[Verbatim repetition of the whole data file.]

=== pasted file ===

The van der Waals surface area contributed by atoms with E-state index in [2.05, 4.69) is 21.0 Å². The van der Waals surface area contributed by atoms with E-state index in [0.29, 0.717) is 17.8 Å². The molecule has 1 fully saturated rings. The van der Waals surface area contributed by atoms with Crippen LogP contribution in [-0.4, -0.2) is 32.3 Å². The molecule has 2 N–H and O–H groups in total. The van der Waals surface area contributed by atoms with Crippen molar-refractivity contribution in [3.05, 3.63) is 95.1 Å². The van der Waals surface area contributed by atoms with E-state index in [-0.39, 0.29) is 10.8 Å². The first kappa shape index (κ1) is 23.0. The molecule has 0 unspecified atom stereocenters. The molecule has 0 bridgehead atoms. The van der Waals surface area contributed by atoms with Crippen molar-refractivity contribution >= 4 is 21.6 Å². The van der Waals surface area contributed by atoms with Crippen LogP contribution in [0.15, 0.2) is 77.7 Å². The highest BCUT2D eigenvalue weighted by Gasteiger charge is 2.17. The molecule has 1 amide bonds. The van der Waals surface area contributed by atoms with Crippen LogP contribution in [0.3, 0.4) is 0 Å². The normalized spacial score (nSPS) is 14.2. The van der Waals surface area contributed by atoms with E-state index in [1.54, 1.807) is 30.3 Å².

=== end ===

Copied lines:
The van der Waals surface area contributed by atoms with E-state index in [2.05, 4.69) is 21.0 Å². The van der Waals surface area contributed by atoms with E-state index in [0.29, 0.717) is 17.8 Å². The molecule has 1 fully saturated rings. The van der Waals surface area contributed by atoms with Crippen LogP contribution in [-0.4, -0.2) is 32.3 Å². The molecule has 2 N–H and O–H groups in total. The van der Waals surface area contributed by atoms with Crippen molar-refractivity contribution in [3.05, 3.63) is 95.1 Å². The van der Waals surface area contributed by atoms with E-state index in [-0.39, 0.29) is 10.8 Å². The first kappa shape index (κ1) is 23.0. The molecule has 0 unspecified atom stereocenters. The molecule has 0 bridgehead atoms. The van der Waals surface area contributed by atoms with Crippen molar-refractivity contribution >= 4 is 21.6 Å². The van der Waals surface area contributed by atoms with Crippen LogP contribution in [0.15, 0.2) is 77.7 Å². The highest BCUT2D eigenvalue weighted by Gasteiger charge is 2.17. The molecule has 1 amide bonds. The van der Waals surface area contributed by atoms with Crippen LogP contribution in [0.3, 0.4) is 0 Å². The normalized spacial score (nSPS) is 14.2. The van der Waals surface area contributed by atoms with E-state index in [1.54, 1.807) is 30.3 Å².